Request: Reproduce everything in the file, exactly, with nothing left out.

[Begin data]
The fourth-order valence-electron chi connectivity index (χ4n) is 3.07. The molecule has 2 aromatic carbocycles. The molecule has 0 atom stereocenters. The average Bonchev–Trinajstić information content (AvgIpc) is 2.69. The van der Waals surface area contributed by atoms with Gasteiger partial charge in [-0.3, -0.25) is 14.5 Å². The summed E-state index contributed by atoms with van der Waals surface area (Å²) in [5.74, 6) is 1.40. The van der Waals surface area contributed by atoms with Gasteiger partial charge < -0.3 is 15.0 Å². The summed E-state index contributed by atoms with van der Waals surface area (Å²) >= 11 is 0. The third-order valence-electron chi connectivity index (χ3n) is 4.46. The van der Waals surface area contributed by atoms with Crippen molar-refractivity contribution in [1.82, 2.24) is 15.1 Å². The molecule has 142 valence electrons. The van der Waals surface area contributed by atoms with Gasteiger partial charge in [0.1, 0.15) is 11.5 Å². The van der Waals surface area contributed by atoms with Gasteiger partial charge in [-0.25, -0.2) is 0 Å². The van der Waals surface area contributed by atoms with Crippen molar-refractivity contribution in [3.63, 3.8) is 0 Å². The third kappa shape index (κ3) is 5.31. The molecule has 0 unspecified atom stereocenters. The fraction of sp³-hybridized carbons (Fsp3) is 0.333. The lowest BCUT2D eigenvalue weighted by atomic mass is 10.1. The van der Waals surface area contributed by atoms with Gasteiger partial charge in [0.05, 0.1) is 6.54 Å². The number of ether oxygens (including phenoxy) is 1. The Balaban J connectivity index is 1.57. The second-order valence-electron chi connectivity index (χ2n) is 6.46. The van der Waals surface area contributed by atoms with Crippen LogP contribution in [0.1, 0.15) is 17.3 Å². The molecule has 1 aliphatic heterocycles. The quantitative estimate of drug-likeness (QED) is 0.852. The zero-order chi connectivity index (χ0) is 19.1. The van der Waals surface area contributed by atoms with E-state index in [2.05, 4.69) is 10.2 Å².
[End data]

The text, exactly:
The fourth-order valence-electron chi connectivity index (χ4n) is 3.07. The molecule has 2 aromatic carbocycles. The molecule has 0 atom stereocenters. The average Bonchev–Trinajstić information content (AvgIpc) is 2.69. The van der Waals surface area contributed by atoms with Gasteiger partial charge in [-0.3, -0.25) is 14.5 Å². The summed E-state index contributed by atoms with van der Waals surface area (Å²) in [5.74, 6) is 1.40. The van der Waals surface area contributed by atoms with Gasteiger partial charge < -0.3 is 15.0 Å². The summed E-state index contributed by atoms with van der Waals surface area (Å²) >= 11 is 0. The third-order valence-electron chi connectivity index (χ3n) is 4.46. The van der Waals surface area contributed by atoms with Crippen molar-refractivity contribution in [1.82, 2.24) is 15.1 Å². The molecule has 142 valence electrons. The van der Waals surface area contributed by atoms with Gasteiger partial charge in [0.1, 0.15) is 11.5 Å². The van der Waals surface area contributed by atoms with Gasteiger partial charge in [-0.25, -0.2) is 0 Å². The van der Waals surface area contributed by atoms with Crippen molar-refractivity contribution in [3.63, 3.8) is 0 Å². The third kappa shape index (κ3) is 5.31. The molecule has 0 unspecified atom stereocenters. The fraction of sp³-hybridized carbons (Fsp3) is 0.333. The lowest BCUT2D eigenvalue weighted by atomic mass is 10.1. The van der Waals surface area contributed by atoms with Gasteiger partial charge in [0.05, 0.1) is 6.54 Å². The number of ether oxygens (including phenoxy) is 1. The Balaban J connectivity index is 1.57. The second-order valence-electron chi connectivity index (χ2n) is 6.46. The van der Waals surface area contributed by atoms with Crippen LogP contribution in [0.1, 0.15) is 17.3 Å². The molecule has 1 aliphatic heterocycles. The quantitative estimate of drug-likeness (QED) is 0.852. The zero-order chi connectivity index (χ0) is 19.1. The van der Waals surface area contributed by atoms with E-state index in [2.05, 4.69) is 10.2 Å².